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During the three years I led Vice President Biden’s White House economic team, economic conditions changed and so did the focus of Washington policy debates — from budget deals and government shutdowns to housing costs and tax reform. But one thing stayed exactly the same — Vice President Biden viewed every issue through the same lens: what would it mean for everyday workers and America’s middle class.
When meetings with Cabinet members or senior officials veered into the weeds of policy details, the Vice President would often interject with a story about a worker he had met on a plant visit or something from his past, like when his own father had been turned down for a loan to send him back to college. He wanted a reality check to make sure we remembered what each course of action meant for the middle class.
When I traveled with him, often to the Midwest, he would linger after roundtables or events to make sure he heard from everyday workers. The numbers showed that auto sales were back up, but he wanted to know what that meant in the daily life of an autoworker on the job. Lending conditions were easing, but what about for the family in an area where housing prices had seen the sharpest decline?
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Vice President Joe Biden talks with workers in Oakland after a speech on workforce development and investing in job-training with Oakland mayor Libby Schaff.
In 2014, President Obama asked the Vice President to lead a government-wide effort concerning workers’ skills. He dove in, along with Cabinet Secretaries Tom Perez, Penny Pritzker, Arne Duncan, and National Economic Council Director, Jeff Zients, and their talented teams. They met with business leaders, community college presidents, governors, and academic experts.
Traveling the country, the Vice President saw countless examples of solutions that were working, such as a successful apprenticeship program in South Carolina and an Iowa community college system that had partnered with local employers to train workers for high paying manufacturing jobs. He joined the United States Chamber of Commerce to celebrate Urban Alliance, a program that pairs high school seniors in disadvantaged neighborhoods for internships and training with employers. Urban Alliance has been growing and refining its program for years and has even had a rigorous independent study conducted that demonstrates it is improving outcomes.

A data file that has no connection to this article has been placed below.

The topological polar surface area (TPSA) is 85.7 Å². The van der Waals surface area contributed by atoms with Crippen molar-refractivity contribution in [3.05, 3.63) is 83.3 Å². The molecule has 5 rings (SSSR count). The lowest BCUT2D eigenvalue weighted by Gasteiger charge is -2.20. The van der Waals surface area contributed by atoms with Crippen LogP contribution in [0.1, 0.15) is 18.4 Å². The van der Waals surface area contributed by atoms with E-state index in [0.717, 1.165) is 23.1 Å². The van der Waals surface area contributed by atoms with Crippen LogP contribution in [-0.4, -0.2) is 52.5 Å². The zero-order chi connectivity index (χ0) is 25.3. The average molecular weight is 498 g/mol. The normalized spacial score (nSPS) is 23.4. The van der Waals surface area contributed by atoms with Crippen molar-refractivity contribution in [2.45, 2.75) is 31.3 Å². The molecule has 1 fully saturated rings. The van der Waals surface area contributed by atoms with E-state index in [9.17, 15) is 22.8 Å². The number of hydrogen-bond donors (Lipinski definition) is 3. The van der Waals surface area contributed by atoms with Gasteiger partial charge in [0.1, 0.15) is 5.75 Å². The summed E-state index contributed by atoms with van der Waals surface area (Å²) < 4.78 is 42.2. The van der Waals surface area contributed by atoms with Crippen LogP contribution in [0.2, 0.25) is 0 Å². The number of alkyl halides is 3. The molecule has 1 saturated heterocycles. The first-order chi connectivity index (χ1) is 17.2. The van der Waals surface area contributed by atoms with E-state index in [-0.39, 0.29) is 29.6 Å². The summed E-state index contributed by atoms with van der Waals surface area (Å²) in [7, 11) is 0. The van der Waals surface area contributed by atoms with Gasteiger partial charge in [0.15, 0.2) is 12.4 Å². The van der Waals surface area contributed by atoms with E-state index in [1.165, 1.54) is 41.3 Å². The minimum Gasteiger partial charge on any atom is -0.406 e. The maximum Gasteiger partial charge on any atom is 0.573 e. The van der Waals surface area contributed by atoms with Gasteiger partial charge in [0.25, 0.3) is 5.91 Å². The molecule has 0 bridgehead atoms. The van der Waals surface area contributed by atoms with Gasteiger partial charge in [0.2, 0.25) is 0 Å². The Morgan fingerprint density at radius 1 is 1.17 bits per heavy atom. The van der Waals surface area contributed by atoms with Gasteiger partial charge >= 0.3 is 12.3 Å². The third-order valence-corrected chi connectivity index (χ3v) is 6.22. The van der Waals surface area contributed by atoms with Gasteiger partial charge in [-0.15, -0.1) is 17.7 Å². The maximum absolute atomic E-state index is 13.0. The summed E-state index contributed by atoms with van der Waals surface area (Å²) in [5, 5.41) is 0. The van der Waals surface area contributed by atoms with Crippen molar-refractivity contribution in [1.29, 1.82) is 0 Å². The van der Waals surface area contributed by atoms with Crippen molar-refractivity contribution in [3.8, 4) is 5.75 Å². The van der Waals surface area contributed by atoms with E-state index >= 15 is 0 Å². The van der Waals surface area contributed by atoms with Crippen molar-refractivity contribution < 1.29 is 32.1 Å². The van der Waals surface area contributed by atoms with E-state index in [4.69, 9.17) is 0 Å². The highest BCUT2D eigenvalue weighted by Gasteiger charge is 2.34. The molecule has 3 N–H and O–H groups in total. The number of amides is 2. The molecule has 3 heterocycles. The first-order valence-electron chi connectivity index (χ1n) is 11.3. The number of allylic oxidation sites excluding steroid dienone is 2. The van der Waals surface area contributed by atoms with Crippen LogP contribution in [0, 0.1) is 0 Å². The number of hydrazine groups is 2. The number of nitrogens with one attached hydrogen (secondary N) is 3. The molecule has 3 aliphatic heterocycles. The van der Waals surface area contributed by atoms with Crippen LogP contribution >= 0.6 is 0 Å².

Then, the Vice President released a report outlining dozens of actions the Administration and the private sector were taking to help assure training led to quality jobs. Foundations, cities, and businesses came together to launch new coding boot camps and the White House launched TechHire, partnering with employers to help train and place workers in tech jobs.
How fitting that the Biden Institute has begun by focusing on the dignity and the future of work. How fitting that its first meeting brings together leaders from across the spectrum; labor and government, a leading CEO, and leading advocate for worker training.
There are real challenges ahead. Technological advances are changing the economy and work in ways we are only beginning to understand. There is no one solution — no single answer or algorithm — that will prepare us. The good news that is there are already many businesses, non-profits, and community leaders — Republicans and Democrats alike — that are rolling up their sleeves and making progress. The work of the Biden Institute can help leverage and scale the efforts.
As the Vice President always reminds us, we must chart a path forward with a relentless focus on what it means for America’s middle class. They deserve the opportunity to get the skills to get ahead and steady jobs that reward hard work.
Sarah Bianchi served as Deputy Assistant to the President and Director of Economic and Domestic Policy for the Vice President in the White House from 2011 to 2014.
Follow Sarah on Twitter @SarahABianchi